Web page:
"Hmm I'm not sure what's happening. Let me check mark." *cringe*
mark is a simple command-line utility for running SQL queries against a database of interest from a templated YAML file. Results are presented in simple text-based graphs or tables.
mark can be installed with pip:
$ pip install mark
Alternatively, by cloning the source:
$ git clone https://github.com/dustinlacewell/mark.git $ cd mark && python setup.py install
mark command without a Markfile will fail but confirms installation was a success:
$ mark ✗ Error reading markfile: Couldn't find markfile `markfile.yml`
--help flag shows a little more information:
$ mark --help mark --help Usage: mark [OPTIONS] [QUERY] Options: -m, --markfile file containing queries and db details -l, --list-queries list available queries --help Show this message and exit.
Markfiles are YAML documents consisting of a config section and one or more named query specifications. The config section details how mark should connect to the database. The rest of the objects in the document describe named SQL queries and how their results should be displayed. Markfiles support Jina2 templating which allows for de-duplication of repeated SQL clauses, parametric queries, and interpolation of subprocess output.
By default mark will look for
markfile.yml to parse. This can be changed by passing the
-m/--markfile flag. The filename should contain no absolute or relative path components.
Starting from the current working-directory, mark will recursively search parent directories until the named file is found if it exists.
Every Markfile must define a top-level object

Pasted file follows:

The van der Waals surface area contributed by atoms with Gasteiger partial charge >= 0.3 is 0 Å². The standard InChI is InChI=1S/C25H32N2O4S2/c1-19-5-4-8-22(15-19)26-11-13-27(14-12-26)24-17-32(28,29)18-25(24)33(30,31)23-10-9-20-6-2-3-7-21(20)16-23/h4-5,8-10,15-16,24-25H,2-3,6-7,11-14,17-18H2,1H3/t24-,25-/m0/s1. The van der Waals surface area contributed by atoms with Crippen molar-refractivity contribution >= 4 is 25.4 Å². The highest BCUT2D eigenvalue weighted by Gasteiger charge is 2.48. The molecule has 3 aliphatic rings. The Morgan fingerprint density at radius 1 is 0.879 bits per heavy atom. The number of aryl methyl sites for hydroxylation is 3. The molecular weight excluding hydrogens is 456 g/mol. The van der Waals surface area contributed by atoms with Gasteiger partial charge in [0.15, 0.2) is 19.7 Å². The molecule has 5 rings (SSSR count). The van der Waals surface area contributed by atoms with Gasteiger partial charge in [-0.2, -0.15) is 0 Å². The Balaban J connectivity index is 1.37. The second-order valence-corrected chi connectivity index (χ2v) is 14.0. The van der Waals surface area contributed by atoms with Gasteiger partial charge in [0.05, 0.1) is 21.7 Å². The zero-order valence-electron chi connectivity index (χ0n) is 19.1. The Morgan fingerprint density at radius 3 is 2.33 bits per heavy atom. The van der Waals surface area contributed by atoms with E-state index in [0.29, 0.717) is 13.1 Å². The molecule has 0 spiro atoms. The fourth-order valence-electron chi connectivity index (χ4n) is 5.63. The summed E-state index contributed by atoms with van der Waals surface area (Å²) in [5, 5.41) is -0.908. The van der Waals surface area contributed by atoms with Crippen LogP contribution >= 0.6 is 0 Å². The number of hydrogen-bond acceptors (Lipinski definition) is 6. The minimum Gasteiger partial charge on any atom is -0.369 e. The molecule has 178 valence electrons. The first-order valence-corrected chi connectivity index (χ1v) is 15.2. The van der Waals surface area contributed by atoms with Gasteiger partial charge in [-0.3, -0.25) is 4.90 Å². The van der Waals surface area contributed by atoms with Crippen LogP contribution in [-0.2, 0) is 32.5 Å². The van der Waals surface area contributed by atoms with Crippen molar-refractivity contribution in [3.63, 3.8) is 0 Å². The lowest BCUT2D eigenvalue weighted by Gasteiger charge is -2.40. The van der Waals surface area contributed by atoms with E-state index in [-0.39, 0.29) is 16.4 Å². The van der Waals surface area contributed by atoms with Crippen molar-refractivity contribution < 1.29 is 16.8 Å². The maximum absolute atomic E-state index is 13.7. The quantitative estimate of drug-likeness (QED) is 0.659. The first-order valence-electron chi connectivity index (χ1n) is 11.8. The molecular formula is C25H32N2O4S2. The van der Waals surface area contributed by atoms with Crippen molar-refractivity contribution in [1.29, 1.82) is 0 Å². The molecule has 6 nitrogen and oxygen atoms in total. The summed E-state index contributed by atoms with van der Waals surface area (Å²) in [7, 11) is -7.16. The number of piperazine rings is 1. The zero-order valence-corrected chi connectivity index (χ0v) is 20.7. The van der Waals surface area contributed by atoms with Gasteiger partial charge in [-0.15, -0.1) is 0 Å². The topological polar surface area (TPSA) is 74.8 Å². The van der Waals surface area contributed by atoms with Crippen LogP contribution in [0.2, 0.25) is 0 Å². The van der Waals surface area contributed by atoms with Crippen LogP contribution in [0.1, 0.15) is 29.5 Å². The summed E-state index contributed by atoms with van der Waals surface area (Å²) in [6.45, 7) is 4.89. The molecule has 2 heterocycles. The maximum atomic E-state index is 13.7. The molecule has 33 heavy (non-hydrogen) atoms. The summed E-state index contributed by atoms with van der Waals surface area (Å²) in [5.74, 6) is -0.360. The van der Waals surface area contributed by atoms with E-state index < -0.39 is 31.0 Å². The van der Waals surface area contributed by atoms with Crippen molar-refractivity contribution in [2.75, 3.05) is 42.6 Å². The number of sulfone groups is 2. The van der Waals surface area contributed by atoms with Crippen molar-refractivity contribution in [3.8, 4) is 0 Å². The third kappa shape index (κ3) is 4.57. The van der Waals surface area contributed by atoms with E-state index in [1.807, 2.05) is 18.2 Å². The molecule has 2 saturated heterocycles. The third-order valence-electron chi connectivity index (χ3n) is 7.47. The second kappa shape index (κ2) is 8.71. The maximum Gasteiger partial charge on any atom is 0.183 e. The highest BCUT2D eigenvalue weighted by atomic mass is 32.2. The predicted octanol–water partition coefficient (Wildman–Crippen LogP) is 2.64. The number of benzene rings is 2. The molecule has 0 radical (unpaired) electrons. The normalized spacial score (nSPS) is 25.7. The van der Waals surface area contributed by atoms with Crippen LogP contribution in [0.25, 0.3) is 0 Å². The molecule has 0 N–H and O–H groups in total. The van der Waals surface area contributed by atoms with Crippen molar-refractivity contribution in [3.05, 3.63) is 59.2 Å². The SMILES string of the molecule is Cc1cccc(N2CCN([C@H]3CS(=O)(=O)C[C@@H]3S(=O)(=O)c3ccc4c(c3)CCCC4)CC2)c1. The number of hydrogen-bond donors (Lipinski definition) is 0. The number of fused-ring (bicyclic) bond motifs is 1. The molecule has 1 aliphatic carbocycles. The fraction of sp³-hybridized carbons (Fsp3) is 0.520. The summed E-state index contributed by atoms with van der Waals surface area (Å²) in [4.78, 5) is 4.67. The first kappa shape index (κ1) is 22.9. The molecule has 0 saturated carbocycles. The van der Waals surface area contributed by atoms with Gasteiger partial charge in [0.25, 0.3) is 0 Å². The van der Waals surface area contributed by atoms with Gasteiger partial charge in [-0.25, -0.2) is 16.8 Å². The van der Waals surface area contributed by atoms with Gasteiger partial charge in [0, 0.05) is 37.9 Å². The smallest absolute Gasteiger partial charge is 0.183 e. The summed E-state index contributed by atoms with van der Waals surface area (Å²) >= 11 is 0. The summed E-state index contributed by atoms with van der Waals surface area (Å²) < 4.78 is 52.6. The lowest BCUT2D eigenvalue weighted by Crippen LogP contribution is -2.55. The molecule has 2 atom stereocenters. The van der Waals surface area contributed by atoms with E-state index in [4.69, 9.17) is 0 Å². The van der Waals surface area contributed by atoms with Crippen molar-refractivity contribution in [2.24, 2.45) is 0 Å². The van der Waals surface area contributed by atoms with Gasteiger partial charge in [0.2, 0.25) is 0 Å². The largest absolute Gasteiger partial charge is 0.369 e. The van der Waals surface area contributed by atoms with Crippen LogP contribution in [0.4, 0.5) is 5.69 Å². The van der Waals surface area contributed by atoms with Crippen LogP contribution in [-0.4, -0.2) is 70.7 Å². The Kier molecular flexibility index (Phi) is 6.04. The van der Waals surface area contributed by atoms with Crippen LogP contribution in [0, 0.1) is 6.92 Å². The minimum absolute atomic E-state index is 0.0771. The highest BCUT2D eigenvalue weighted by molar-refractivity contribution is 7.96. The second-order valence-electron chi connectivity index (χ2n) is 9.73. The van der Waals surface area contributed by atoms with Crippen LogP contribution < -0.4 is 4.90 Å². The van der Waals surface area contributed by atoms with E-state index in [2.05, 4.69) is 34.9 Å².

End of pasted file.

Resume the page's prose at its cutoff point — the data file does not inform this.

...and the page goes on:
config which has the following attributes for specifying how to connect to the database:
config: host: db.example.com port: 5432 user: username pass: password name: database
Every other top-level object in the Markfile describes an SQL query and optionally how to graph the rows returned by executing it. In the simpliest case, the only attribute is
query which specifies the raw SQL:
errors: query: select error, count(*) from table_name group by error order by count
markfile.yml with the following contents will allow us to run the query therein against our hypothetical database server:
config: host: db.example.com port: 5432 user: username pass: password name: database errors: query: select error, count(*) from table_name group by error order by count
errors query can then be executed by invoking mark on the command-line and providing the query name. By default, the results will be displayed in a table format similar to using familiar command-line interactive database query tools:
$ mark errors | error | count | |---------------+---------+ |something bad! | 5| |the sky fell | 24| |segfault | 9|
Queries specified inside the Markfile can be listed by passing the
$ mark -l Available Queries in `/home/user/project/markfile.yml` errors